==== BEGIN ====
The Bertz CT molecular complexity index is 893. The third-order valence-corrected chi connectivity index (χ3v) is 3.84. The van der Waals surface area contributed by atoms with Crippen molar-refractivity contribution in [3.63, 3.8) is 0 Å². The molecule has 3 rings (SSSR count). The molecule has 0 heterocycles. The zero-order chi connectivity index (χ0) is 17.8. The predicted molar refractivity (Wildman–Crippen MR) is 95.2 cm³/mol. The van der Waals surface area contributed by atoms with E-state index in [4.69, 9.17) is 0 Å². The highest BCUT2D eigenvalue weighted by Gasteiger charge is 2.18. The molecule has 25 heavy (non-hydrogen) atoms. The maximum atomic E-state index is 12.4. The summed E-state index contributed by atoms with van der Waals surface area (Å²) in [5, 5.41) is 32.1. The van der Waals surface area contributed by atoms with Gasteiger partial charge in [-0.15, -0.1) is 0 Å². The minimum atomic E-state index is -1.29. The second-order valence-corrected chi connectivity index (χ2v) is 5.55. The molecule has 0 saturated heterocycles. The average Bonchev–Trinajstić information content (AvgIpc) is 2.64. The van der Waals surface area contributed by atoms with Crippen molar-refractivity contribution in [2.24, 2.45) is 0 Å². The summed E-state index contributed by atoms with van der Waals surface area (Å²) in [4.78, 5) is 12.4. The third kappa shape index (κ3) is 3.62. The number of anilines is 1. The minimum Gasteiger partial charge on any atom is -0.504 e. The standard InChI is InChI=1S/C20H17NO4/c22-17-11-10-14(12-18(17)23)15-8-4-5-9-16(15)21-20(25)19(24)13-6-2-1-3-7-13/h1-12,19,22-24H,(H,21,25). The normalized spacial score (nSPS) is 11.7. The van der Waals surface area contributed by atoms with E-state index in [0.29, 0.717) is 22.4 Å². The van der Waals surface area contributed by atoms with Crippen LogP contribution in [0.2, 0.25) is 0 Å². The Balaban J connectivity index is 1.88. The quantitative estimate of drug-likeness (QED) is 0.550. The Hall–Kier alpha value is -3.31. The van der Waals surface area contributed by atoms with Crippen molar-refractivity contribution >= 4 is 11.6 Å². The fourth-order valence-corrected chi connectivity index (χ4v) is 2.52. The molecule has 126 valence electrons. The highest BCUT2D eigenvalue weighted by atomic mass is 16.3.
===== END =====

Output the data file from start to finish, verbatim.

The Bertz CT molecular complexity index is 893. The third-order valence-corrected chi connectivity index (χ3v) is 3.84. The van der Waals surface area contributed by atoms with Crippen molar-refractivity contribution in [3.63, 3.8) is 0 Å². The molecule has 3 rings (SSSR count). The molecule has 0 heterocycles. The zero-order chi connectivity index (χ0) is 17.8. The predicted molar refractivity (Wildman–Crippen MR) is 95.2 cm³/mol. The van der Waals surface area contributed by atoms with E-state index in [4.69, 9.17) is 0 Å². The highest BCUT2D eigenvalue weighted by Gasteiger charge is 2.18. The molecule has 25 heavy (non-hydrogen) atoms. The maximum atomic E-state index is 12.4. The summed E-state index contributed by atoms with van der Waals surface area (Å²) in [5, 5.41) is 32.1. The van der Waals surface area contributed by atoms with Gasteiger partial charge in [-0.15, -0.1) is 0 Å². The minimum atomic E-state index is -1.29. The second-order valence-corrected chi connectivity index (χ2v) is 5.55. The molecule has 0 saturated heterocycles. The average Bonchev–Trinajstić information content (AvgIpc) is 2.64. The van der Waals surface area contributed by atoms with Crippen molar-refractivity contribution in [2.24, 2.45) is 0 Å². The summed E-state index contributed by atoms with van der Waals surface area (Å²) in [4.78, 5) is 12.4. The third kappa shape index (κ3) is 3.62. The number of anilines is 1. The minimum Gasteiger partial charge on any atom is -0.504 e. The standard InChI is InChI=1S/C20H17NO4/c22-17-11-10-14(12-18(17)23)15-8-4-5-9-16(15)21-20(25)19(24)13-6-2-1-3-7-13/h1-12,19,22-24H,(H,21,25). The normalized spacial score (nSPS) is 11.7. The van der Waals surface area contributed by atoms with E-state index in [0.29, 0.717) is 22.4 Å². The van der Waals surface area contributed by atoms with Crippen LogP contribution in [0.2, 0.25) is 0 Å². The Balaban J connectivity index is 1.88. The quantitative estimate of drug-likeness (QED) is 0.550. The Hall–Kier alpha value is -3.31. The van der Waals surface area contributed by atoms with Crippen molar-refractivity contribution >= 4 is 11.6 Å². The fourth-order valence-corrected chi connectivity index (χ4v) is 2.52. The molecule has 126 valence electrons. The highest BCUT2D eigenvalue weighted by atomic mass is 16.3.